What do my employees really want?
We all know the trends and stereotypes: corporate employees prioritize stable pay and clear structure while startup hackers prefer being able to glide in at noon and/or working from home. But even within these increasingly defined categories, each company has its own unique quirks and desires as determined by the group’s dynamic and goals. Unfortunately, these dynamics and goals are not always immediately clear. So we run employee surveys, get the results, implement changes… but employees continue to report average-low job satisfaction scores.
What are we doing wrong? What are we still doing wrong?
Let me set the stage a bit.
So you’ve done an employee survey.
Congratulations! I know it wasn’t easy. From creating the questions, to hassling management, to actually collecting data from an increasingly skeptical and survey-weary workforce–it’s been a journey. And now you’re at the final stretch: the analysis.
Resist your first instinct to zero in on the lowest score (or worse, the comments). Yes, you’ve scored lowest on Vision and Transparency. Yes, your employees are complaining about product quality. It would be lovely to fix those things. But if you do so, you’ll just be doing what you’ve been doing every past year: panicking over the lowest scoring questions, implementing a few hard-won changes, only to still get low scores.
Get the Best ROI With Your Limited Resources
The ideal workspace has genius management and perfectly-coordinated teams working in a beautiful office with a gazillion perks. Everyone understands their role, the company’s vision, and everyone’s happy with their pay. I’ve heard about these offices. Never saw one myself, and judging from my peers’ industry experience, we’re pretty sure it’s a myth. (Google, maybe?)
We all have limited resources, be it our time or money. Given that it’s near impossible to realistically fix everything, we’re often tempted to shore up our “worst” weaknesses with immediate solutions. Oh, employees are complaining about product quality. Hire more PMs! (Unless you’re a startup.) Oh, employees are complaining about micromanaging supervisors. Fire those PMs!
Key Driver Analysis: Look At What I Do, Not What I Say
We can all agree that things like clear management, invested teammates, product quality, and compensation are important. But which one is most important? What is the key driver of your employees’ happiness?
There’re two ways to go about this: you could expand your already-long survey to include not just the metric questions (Strongly Disagree-Strongly Agree) but also importance inputs (Not Important-Very Important). This gives you an exact stated result on what employees care about. But that’s assuming everyone answers truthfully and thoughtfully, and with everyone’s ever-shortening patience, survey fatigue is more likely than not to muck your data. (And then you’ll get an incorrect analysis, implement an incorrect strategy, and employees will just get even more tired of those pesky internal surveys. What’s the point of asking how happy I am when things never change?)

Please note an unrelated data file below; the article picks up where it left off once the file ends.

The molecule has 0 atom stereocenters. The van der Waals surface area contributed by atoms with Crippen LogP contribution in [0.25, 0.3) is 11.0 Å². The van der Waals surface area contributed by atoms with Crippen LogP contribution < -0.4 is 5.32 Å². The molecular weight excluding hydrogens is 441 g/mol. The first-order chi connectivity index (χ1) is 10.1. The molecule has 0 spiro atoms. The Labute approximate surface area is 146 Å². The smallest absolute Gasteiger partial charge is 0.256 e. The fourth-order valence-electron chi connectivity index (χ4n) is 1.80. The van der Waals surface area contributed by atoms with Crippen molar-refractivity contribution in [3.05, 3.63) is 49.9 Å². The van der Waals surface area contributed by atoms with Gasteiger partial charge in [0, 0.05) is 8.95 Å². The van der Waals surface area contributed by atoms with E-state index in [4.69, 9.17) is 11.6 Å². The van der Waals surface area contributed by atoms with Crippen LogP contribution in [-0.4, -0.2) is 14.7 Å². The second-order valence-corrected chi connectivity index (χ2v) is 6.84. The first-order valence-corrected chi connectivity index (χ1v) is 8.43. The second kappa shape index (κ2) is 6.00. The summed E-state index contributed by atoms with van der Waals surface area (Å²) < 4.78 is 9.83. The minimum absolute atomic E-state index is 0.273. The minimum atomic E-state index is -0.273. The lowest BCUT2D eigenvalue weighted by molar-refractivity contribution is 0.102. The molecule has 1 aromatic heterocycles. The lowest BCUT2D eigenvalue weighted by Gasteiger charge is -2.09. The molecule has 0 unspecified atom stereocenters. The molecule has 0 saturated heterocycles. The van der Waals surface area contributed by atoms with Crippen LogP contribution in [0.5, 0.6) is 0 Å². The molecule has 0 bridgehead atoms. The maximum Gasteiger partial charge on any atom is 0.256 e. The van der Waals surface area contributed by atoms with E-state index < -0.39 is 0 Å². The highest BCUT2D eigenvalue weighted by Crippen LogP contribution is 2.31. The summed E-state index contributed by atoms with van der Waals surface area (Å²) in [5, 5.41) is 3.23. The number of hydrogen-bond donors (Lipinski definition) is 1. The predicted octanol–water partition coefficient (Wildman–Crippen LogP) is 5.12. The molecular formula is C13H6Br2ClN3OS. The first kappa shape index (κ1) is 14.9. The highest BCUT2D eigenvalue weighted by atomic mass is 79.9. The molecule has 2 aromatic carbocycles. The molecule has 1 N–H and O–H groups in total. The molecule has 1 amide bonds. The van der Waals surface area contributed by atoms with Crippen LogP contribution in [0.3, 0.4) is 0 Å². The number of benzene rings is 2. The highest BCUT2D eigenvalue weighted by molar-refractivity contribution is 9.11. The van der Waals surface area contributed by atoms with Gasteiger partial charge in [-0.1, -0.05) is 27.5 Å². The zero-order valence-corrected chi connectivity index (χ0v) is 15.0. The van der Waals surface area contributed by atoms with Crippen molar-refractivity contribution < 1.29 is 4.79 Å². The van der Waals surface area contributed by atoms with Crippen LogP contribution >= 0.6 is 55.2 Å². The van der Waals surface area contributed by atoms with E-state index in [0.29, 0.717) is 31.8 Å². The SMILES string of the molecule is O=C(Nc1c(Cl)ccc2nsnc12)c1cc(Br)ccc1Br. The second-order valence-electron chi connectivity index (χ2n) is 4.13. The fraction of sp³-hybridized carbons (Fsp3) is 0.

Enter the Key Driver Analysis.
Don’t be fooled by the fancy name: it’s really a very simple process. Key Driver Analysis is simply the process of running regression analysis of all questions against a single common dependent variable
For example: say you have a standard employee survey that asks questions across key categories such as Vision, Transparency, Leadership, and Equipment/Lifestyle. (hint, hint, ask about our Workforce Supercharge framework.) You ask questions like, “my supervisor gives me regular feedback” and “I believe the promotion process is fair,” and so on so forth. Most importantly, you also ask a final, all-encompassing question: “I am satisfied with your job, rate Strongly Disagree to Strongly Agree.”
After you have all the data, run a regression analysis of all the other questions–regular feedback, promotion process–against this single all-encompassing question. We will call this question the dependent variable.
You are looking for strong correlations which will ideally imply causation. For example: if 60% of respondents report “my supervisor does not give me regular feedback” and low job satisfaction, there’s a very strong chance that Leadership is a strong driver of this particular data set’s job satisfaction. In that situation, even if Leadership scored average–say a 3 out of a 5–spending the effort to raise that score of ‘3’ to a ‘4’ may impact job satisfaction more than investing effort on raising an Equipment/Lifestyle score of ‘2’ to ‘3’.
Not the End All Be All, but A Good Guide
Key Driver Analysis is not a magic wand that will miraculously divine your employees’ thoughts. However, it is a more data-centric, quantitative approach to interpreting data than one’s gut-feeling. Key Driver Analysis gives companies deeper insight and potentially helps them from falling into common pitfalls.
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